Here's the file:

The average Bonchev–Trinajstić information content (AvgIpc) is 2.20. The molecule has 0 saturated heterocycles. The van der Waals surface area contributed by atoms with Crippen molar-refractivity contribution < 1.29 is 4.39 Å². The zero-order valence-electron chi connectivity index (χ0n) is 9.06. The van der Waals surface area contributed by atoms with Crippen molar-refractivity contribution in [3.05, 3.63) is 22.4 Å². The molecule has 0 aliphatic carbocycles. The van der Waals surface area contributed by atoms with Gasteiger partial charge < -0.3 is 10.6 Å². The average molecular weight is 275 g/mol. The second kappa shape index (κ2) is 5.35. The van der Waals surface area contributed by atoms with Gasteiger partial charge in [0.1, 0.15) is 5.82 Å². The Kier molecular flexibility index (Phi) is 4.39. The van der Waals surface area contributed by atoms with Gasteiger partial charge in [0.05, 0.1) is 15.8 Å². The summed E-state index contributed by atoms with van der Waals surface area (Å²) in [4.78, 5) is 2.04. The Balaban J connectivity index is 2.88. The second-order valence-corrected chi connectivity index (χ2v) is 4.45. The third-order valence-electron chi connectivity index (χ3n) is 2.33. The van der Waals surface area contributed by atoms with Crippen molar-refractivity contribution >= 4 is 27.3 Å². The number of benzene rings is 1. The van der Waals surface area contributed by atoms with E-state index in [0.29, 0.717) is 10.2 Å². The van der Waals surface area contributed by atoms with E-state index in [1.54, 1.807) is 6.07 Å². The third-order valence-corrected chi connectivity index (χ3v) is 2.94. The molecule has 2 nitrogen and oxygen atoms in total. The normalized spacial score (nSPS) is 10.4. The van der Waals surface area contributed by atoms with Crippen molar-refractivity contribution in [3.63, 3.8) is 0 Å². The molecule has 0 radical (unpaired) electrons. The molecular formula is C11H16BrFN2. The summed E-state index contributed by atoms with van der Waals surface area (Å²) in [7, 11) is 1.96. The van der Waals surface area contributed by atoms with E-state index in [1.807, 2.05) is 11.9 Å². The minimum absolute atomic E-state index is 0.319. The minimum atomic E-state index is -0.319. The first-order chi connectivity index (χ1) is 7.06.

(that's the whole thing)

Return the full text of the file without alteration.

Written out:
The average Bonchev–Trinajstić information content (AvgIpc) is 2.20. The molecule has 0 saturated heterocycles. The van der Waals surface area contributed by atoms with Crippen molar-refractivity contribution < 1.29 is 4.39 Å². The zero-order valence-electron chi connectivity index (χ0n) is 9.06. The van der Waals surface area contributed by atoms with Crippen molar-refractivity contribution in [3.05, 3.63) is 22.4 Å². The molecule has 0 aliphatic carbocycles. The van der Waals surface area contributed by atoms with Gasteiger partial charge < -0.3 is 10.6 Å². The average molecular weight is 275 g/mol. The second kappa shape index (κ2) is 5.35. The van der Waals surface area contributed by atoms with Gasteiger partial charge in [0.1, 0.15) is 5.82 Å². The Kier molecular flexibility index (Phi) is 4.39. The van der Waals surface area contributed by atoms with Gasteiger partial charge in [0.05, 0.1) is 15.8 Å². The summed E-state index contributed by atoms with van der Waals surface area (Å²) in [4.78, 5) is 2.04. The Balaban J connectivity index is 2.88. The second-order valence-corrected chi connectivity index (χ2v) is 4.45. The third-order valence-electron chi connectivity index (χ3n) is 2.33. The van der Waals surface area contributed by atoms with Crippen molar-refractivity contribution >= 4 is 27.3 Å². The number of benzene rings is 1. The van der Waals surface area contributed by atoms with E-state index in [0.29, 0.717) is 10.2 Å². The van der Waals surface area contributed by atoms with E-state index in [1.54, 1.807) is 6.07 Å². The third-order valence-corrected chi connectivity index (χ3v) is 2.94. The molecule has 2 nitrogen and oxygen atoms in total. The normalized spacial score (nSPS) is 10.4. The van der Waals surface area contributed by atoms with Crippen molar-refractivity contribution in [3.63, 3.8) is 0 Å². The molecule has 0 radical (unpaired) electrons. The molecular formula is C11H16BrFN2. The summed E-state index contributed by atoms with van der Waals surface area (Å²) in [7, 11) is 1.96. The van der Waals surface area contributed by atoms with E-state index in [1.807, 2.05) is 11.9 Å². The minimum absolute atomic E-state index is 0.319. The minimum atomic E-state index is -0.319. The first-order chi connectivity index (χ1) is 7.06.